Let’s take a quick overview:
- Attractive design
- AMOLED display
- Strong main camera
- Headphone jack
- Average performance
- Ships with Android 11
The OnePlus Nord CE 2 is an impressive affordable mid-ranger, with only a few flaws – though the biggest is OnePlus’s lacklustre commitment to software updates, which will likely see the phone out of updates by the end of next year.
OnePlus has been on a roll recently with its affordable mid-range options, which have consistently delivered solid specs for the price even as the lustre of its flagships has arguably begun to wane.
I’m pleased to report that the Nord CE 2 is no exception. Yes, eagle-eyed industry watchers may note that this is probably just a re-packaged and re-branded spin on the Reno 7 5G from parent company Oppo (comparing the spec sheets is an especially challenging game of spot-the-difference), but for anyone actually considering buying the phone this simply doesn’t matter.
At the end of the day, the Nord CE 2 offers strong specs and a potent camera at a price that’s hard to beat – and looks the part too.
Design and build
- Plastic body
- Curved camera module design
- Slim, light, and splash-proof
If you’ve seen any of the recent Nord phones, the Nord CE 2 will look… familiar. The company has settled into a rhythm here when it comes to rough size and shape, which is no bad thing, though the design is a clear step up from the original Nord CE.
With a 6.43in display the CE 2 is almost exactly the same size as its predecessors, and bang on the average for a modern Android device. The company has however worked to keep the phone thin at 7.8mm, and light at 173g, which keep it comfortable in the hand.
It’s that light in part because both the frame and back of the phone are made from plastic, rather than metal or glass. At this price those materials are typical enough though, and of course a plastic back is more durable than your average glass finish.
It helps that OnePlus has worked to make that plastic look good. Available in either Gray Mirror or Bahama Blue, the phone has a shimmering, transparent top layer that then rises up to curve round the main camera. It’s reminiscent of the much more expensive Oppo Find X5 Pro, and strikes the delicate balance of looking both unusual and attractive.
There’s no IP rating for dust or water-resistance, but OnePlus does claim the phone is splash-proof – so it’s fine in the rain, but maybe don’t use it in the bath too often.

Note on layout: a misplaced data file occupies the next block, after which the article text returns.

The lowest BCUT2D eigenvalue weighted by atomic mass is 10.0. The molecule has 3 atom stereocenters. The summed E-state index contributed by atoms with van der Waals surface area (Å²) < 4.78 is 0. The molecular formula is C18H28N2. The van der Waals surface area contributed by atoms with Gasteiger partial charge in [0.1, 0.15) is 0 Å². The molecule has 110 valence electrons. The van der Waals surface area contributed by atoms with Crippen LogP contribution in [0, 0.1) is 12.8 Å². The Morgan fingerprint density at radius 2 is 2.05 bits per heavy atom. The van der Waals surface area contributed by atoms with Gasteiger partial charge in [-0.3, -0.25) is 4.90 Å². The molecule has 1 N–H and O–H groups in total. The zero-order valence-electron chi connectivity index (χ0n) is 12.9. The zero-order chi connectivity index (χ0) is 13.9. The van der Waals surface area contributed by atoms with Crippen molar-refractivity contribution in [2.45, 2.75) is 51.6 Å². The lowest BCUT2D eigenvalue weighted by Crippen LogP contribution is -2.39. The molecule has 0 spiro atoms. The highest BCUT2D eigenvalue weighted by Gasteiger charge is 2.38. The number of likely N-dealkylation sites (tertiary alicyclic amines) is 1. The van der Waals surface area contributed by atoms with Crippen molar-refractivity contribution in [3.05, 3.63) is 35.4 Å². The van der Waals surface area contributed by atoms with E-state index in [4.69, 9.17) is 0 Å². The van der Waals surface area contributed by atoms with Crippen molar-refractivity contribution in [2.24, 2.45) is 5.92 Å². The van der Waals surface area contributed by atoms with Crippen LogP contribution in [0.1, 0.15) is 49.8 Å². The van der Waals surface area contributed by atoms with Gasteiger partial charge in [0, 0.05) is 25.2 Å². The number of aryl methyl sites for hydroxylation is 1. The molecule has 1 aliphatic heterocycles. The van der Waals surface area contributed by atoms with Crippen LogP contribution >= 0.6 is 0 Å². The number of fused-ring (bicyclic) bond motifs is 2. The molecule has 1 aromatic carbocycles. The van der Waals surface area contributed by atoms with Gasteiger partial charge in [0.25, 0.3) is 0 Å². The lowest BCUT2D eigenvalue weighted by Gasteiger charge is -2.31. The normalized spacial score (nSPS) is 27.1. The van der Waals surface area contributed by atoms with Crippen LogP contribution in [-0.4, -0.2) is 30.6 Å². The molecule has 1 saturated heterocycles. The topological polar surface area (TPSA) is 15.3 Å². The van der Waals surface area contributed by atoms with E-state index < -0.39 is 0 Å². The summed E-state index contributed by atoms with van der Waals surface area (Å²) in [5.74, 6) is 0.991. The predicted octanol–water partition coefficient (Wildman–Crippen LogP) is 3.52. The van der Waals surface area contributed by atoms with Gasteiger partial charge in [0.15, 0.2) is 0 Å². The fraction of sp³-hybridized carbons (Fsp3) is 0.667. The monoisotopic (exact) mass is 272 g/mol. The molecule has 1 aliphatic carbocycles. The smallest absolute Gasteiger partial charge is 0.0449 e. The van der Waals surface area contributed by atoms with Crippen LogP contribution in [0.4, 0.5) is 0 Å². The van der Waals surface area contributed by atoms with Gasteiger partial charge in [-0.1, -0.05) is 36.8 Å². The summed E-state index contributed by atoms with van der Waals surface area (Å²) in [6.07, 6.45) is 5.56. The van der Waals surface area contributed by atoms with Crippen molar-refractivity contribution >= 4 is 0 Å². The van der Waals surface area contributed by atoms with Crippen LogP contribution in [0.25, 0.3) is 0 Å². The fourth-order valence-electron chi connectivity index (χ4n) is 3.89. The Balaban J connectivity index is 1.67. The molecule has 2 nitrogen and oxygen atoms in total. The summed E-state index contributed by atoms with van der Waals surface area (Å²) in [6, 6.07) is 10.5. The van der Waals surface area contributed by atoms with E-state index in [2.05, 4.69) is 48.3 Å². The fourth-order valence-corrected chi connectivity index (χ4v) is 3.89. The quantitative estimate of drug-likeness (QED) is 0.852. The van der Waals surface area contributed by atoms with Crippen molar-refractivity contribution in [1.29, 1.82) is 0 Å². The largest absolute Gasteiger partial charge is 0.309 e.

Finally, in line with the other Nord devices but unlike OnePlus’s flagships, there’s no alert slider toggle on the phone’s side – one of the unique OnePlus touches that I do miss here.
Display and audio
- Mid-sized screen
- 90Hz AMOLED
- 3.5mm headphone jack
OnePlus has used the same display in most of the recent Nord handsets, but for good reason.
The 6.43in AMOLED display here offers a 90Hz refresh rate and great colour range. It’s not a flagship-level screen by any means, but it’s still one of the better panels around this price.
At some point OnePlus will have to make the jump to the faster 120Hz refresh rate on these cheaper Nord phones, but for now 90Hz feels fine. It still keeps animations and scrolling fast and fluid, and in all honesty no-one except competitive gamers will really see that much benefit from a faster refresh than this.
The screen also comes coated in Gorilla Glass 5. Again, that’s not the top tier version, but it’s good enough to hold off most nicks and scratches, with a pre-applied screen protector adding another layer of support.
Audio isn’t bad either. There’s no sign of stereo speakers, but the output here is still fairly punchy and crisp by smartphone standards. The inclusion of a 3.5mm headphone jack doesn’t hurt either, giving an easier option for wired headphone use with no need for a USB-C dongle.
Specs and performance
- Some stuttering and mild performance problems
- Only 128GB storage – but expandable via microSD
- Dual-SIM 5G
There’s no getting around the fact that the MediaTek Dimensity 900 chipset inside the Nord CE 2 is no powerhouse, but it probably offers plenty for the average user.
Over a week or two of using the phone daily I’ve only noticed very occasional lag, freezing, or stuttering, mostly when loading new apps or in heavy multitasking. There’s enough power for decent mobile gaming too, though this won’t hit the high graphics settings on more demanding titles.
In the UK and Europe OnePlus is only offering the phone with 8GB of RAM (which is the model I’ve been testing), though in India there’s a cheaper version that drops to 6GB – though this will exacerbate the minor performance setbacks in multitasking.
Storage is fixed at 128GB either way, but if that’s not enough then the company has included a microSD slot. Even better, this comes alongside (rather than instead of) the second SIM slot, meaning you could run two SIM cards and a microSD storage expansion if you felt the need.
Those SIMs can be 5G of course, and the phone also supports Wi-Fi 6, Bluetooth 5.2, and NFC – making it pretty fully featured when it comes to connectivity.
Battery and charging
- Full-day battery life
- Fast 65W wired charging
- No wireless charging
OnePlus has always been proud of its battery and charging tech, so it’s no surprise to see a healthy 4500mAh battery included here. I’ve found the phone can comfortably last a full day – even a fairly intense day of usage while travelling abroad – and would probably hit two full days for lighter users.